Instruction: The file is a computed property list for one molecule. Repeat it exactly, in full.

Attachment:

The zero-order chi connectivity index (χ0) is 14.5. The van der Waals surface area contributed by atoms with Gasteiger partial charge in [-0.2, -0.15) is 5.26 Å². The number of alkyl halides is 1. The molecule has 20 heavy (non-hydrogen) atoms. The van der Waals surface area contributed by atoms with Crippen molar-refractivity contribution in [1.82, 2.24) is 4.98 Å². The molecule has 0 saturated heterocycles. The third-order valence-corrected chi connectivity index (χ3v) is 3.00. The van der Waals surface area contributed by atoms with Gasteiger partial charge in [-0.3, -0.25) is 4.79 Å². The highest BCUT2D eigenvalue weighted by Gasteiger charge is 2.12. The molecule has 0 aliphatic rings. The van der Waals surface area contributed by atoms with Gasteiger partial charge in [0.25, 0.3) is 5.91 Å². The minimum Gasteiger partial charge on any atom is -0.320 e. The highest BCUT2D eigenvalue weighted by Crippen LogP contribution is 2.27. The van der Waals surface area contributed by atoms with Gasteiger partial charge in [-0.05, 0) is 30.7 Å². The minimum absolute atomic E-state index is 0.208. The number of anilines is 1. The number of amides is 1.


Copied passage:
The zero-order chi connectivity index (χ0) is 14.5. The van der Waals surface area contributed by atoms with Gasteiger partial charge in [-0.2, -0.15) is 5.26 Å². The number of alkyl halides is 1. The molecule has 20 heavy (non-hydrogen) atoms. The van der Waals surface area contributed by atoms with Crippen molar-refractivity contribution in [1.82, 2.24) is 4.98 Å². The molecule has 0 saturated heterocycles. The third-order valence-corrected chi connectivity index (χ3v) is 3.00. The van der Waals surface area contributed by atoms with Gasteiger partial charge in [-0.3, -0.25) is 4.79 Å². The highest BCUT2D eigenvalue weighted by Gasteiger charge is 2.12. The molecule has 0 aliphatic rings. The van der Waals surface area contributed by atoms with Gasteiger partial charge in [0.25, 0.3) is 5.91 Å². The minimum Gasteiger partial charge on any atom is -0.320 e. The highest BCUT2D eigenvalue weighted by Crippen LogP contribution is 2.27. The van der Waals surface area contributed by atoms with Gasteiger partial charge in [-0.05, 0) is 30.7 Å². The minimum absolute atomic E-state index is 0.208. The number of anilines is 1. The number of amides is 1.